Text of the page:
Counterfeit phone chargers can be deadly.
We’ve seen an increase in the number of incidents being reported about fake, cheap and unbranded chargers - many of which fail to meet UK safety regulations and can lead to electric shock, injury and cause fires.
With that in mind, it's important to be aware of the risks when buying a phone charger.
How to spot a fake Apple charger
You don’t need to be an expert to spot the difference between a genuine and fake Apple charger - our handy guide will tell you everything you need to know.
Text and markings on the plug
Look for missing markings (like the CE mark) or spelling errors. These are the easiest way to spot a counterfeit - but beware, as fake products are becoming more sophisticated.
Plug pin finish
This can be another fairly obvious indicator of a fake. The finish on a genuine charger is high quality, matte and uniform. On counterfeit chargers the finish is usually glossy or shiny with imperfections.
The USB port on a counterfeit charger might be upside down, or in a different place. A genuine charger will also have a serial number at the back of the USB port.
Our testing has shown that the pins on counterfeit plugs are much weaker than required by the standard. This is typically because they are metal-coated hollow plastic, rather than the solid metal used in genuine products. An easy check for this is to simply flick the largest pin and listen to the noise it makes. A genuine plug will sound and feel solid, while counterfeit products will make a ‘plastic’ noise and feel hollow.
As counterfeit chargers contain few, if any, of the higher quality components required for safety, they are usually significantly lighter than genuine chargers. The charger should weigh at least 40g.
Shape and dimensions
The plug pins on a fake Apple charger may be larger or smaller than a genuine one, and may be positioned in a different place. The easiest way to check is by using the Electrical Safety First plug checker tool.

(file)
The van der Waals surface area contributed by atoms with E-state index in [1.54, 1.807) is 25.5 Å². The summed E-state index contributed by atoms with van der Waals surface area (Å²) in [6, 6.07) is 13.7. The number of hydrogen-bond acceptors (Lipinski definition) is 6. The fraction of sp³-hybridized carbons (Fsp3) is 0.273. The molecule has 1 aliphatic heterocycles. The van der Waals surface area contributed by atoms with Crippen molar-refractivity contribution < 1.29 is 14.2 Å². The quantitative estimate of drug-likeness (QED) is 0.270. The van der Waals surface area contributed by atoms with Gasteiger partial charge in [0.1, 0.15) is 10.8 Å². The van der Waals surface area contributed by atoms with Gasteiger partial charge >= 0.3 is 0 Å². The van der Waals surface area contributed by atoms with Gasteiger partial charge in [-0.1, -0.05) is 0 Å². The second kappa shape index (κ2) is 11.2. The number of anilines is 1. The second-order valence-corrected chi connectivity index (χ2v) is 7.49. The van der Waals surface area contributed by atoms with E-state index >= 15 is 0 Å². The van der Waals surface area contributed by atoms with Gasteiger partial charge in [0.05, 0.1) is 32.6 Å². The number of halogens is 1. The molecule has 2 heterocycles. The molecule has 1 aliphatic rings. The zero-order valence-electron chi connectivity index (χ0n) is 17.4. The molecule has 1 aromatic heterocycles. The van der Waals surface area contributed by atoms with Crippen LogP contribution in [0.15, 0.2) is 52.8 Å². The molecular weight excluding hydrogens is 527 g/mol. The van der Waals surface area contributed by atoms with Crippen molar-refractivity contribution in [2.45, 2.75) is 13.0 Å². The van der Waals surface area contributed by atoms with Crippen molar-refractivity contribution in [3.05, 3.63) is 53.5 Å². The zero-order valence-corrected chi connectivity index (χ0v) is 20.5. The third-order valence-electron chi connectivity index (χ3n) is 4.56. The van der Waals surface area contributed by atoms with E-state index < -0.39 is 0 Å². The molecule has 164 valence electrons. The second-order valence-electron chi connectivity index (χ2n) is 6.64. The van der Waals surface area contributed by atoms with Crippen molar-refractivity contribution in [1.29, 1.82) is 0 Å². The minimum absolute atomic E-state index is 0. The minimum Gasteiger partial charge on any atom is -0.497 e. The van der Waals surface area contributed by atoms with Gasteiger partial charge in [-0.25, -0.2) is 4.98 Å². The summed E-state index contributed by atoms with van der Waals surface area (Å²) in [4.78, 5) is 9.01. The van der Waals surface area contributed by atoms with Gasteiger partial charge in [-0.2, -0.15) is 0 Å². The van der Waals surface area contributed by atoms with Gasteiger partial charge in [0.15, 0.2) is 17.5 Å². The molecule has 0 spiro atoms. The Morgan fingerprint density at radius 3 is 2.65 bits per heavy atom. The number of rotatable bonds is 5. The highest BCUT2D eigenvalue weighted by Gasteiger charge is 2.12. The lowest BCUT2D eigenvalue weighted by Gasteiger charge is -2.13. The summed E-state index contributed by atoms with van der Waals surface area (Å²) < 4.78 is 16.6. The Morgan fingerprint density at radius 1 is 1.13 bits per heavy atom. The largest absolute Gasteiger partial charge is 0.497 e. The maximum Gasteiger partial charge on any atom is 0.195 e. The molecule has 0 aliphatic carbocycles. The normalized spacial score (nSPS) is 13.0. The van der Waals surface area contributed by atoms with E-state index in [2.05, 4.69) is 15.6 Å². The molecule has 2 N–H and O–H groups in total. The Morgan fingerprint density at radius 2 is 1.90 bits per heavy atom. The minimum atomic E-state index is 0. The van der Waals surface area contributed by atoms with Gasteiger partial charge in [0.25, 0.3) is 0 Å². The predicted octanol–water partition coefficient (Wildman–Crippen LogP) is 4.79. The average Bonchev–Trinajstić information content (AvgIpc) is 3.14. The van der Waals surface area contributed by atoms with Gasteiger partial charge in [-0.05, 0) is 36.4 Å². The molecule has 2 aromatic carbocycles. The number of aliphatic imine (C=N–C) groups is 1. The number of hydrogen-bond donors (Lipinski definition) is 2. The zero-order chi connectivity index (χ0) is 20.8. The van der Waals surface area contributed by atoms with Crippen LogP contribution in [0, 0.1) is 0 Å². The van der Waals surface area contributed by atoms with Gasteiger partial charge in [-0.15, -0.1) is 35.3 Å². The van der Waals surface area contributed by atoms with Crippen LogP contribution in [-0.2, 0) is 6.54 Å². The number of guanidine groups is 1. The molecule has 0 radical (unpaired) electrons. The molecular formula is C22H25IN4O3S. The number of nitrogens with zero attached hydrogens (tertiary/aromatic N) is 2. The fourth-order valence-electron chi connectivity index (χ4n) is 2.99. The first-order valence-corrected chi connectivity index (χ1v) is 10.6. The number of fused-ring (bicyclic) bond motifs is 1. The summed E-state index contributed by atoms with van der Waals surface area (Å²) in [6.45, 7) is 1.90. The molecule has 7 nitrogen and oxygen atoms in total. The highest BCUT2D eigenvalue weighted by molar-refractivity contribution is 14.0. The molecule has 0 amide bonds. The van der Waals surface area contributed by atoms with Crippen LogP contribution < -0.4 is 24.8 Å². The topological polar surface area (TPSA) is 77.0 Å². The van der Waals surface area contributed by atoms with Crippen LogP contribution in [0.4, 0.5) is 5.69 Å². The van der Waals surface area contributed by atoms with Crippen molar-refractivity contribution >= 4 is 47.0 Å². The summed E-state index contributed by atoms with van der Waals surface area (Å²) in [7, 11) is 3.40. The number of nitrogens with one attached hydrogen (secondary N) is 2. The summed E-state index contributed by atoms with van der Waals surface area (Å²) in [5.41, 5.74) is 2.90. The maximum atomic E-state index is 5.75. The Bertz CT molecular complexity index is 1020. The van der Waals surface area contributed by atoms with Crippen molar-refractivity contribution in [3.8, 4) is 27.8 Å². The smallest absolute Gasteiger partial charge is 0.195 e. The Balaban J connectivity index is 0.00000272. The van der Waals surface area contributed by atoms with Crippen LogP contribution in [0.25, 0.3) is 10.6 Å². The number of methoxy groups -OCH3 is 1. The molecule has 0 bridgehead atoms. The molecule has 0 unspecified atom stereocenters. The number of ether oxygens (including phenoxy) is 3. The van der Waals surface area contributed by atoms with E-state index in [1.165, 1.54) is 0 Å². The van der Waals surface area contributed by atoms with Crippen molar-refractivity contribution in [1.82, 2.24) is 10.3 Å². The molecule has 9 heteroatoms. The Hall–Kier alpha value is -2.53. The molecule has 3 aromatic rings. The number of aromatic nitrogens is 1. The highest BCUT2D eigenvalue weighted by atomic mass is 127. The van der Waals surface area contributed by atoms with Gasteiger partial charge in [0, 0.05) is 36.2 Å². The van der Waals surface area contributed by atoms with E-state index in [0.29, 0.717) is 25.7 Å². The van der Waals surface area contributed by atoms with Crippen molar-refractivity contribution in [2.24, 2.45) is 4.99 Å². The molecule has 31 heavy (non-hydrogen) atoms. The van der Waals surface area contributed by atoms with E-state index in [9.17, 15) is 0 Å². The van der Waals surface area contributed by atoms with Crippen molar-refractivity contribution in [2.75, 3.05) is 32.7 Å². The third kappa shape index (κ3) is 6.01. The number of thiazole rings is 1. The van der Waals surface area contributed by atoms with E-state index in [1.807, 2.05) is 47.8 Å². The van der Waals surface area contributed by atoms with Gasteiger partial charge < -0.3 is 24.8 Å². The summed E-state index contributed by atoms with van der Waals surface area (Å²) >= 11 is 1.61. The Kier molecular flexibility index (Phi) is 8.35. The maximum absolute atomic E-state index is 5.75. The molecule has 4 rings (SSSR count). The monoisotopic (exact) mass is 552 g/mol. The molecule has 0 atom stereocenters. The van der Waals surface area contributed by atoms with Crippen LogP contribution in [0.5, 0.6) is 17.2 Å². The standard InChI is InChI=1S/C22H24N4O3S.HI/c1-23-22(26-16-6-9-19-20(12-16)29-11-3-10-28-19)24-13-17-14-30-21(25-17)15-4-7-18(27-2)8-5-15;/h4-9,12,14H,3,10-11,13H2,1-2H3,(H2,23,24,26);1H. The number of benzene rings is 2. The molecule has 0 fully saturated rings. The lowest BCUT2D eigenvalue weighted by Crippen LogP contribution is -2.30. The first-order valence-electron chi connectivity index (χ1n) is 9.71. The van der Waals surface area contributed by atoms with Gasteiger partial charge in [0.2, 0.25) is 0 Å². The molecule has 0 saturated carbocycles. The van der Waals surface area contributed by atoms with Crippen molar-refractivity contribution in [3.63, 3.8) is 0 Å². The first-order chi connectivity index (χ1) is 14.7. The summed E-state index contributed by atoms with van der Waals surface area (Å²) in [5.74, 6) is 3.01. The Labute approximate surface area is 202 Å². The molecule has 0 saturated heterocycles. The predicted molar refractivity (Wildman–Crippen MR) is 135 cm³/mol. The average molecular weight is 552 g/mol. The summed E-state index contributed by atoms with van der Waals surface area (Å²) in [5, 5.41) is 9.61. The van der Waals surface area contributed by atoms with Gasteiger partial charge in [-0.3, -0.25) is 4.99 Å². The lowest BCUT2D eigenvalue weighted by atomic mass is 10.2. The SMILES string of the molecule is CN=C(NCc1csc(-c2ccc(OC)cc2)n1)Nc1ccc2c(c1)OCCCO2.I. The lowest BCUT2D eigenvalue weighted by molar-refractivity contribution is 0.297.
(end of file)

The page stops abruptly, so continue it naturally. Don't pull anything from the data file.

The 3-point safety check
- Check that there is at least 9.5 mm between the edge of the pins and the edge of the charger (9.5 mm is about the width of a ballpoint pen). If the distance between the edge of the pins and the edge of the charger is less than 9.5 mm, there is a risk of electric shock when plugging in and unplugging the charger from a socket.
- Plug the charger into a socket but don’t switch it on or connect it to your appliance.
- Does it plug in easily? If the charger does not easily plug into a socket, the pins may be the wrong size or length, or the distance between the pins may be wrong. If pins do not fit properly into the socket, overheating, arcing and mechanical damage can occur to both the socket and the charger, which can be dangerous.
- Look for a manufacturer’s brand name or logo, model and batch number.
- Check for a CE mark
- Check that the output voltage and current ratings marked on the charger and your electrical device are the same.
- Do not rely on a CE mark alone as a guarantee of safety – it’s simply a declaration by the manufacturer that the product meets all the safety requirements of European law, but they can be easily forged.
Warnings and Instructions
- Adequate warnings and instructions must be provided. As a minimum, user instructions should provide information on conditions and limitations of use, how to operate the charger safely, basic electrical safety guidance and details of how to safely dispose of the charger when it is no longer required.
Statistics and facts
- 1.8 million phone chargers are bought online in the UK each year.
- Unsafe devices are often made in China for as little as 3p, which means poor quality components. Sometimes these products don't have safety features such as fuses.
- The UK has seen a six-fold increase in the number of counterfeit electrical goods seized over the previous four years.
- The value of counterfeit goods seized by councils and the Border Control rose from just over £2.6 million in 2009 to more than £15.7 million in 2012. The most-seized items were chargers.
- A genuine Apple charger contains over 60 individual components, while a counterfeit contains an average of just 25.
Many imported chargers do not satisfy UK safety regulations and can cause serious electric shock, injury or fire.
Suppliers and retailers have a legal duty to ensure that all electrical equipment they sell is safe.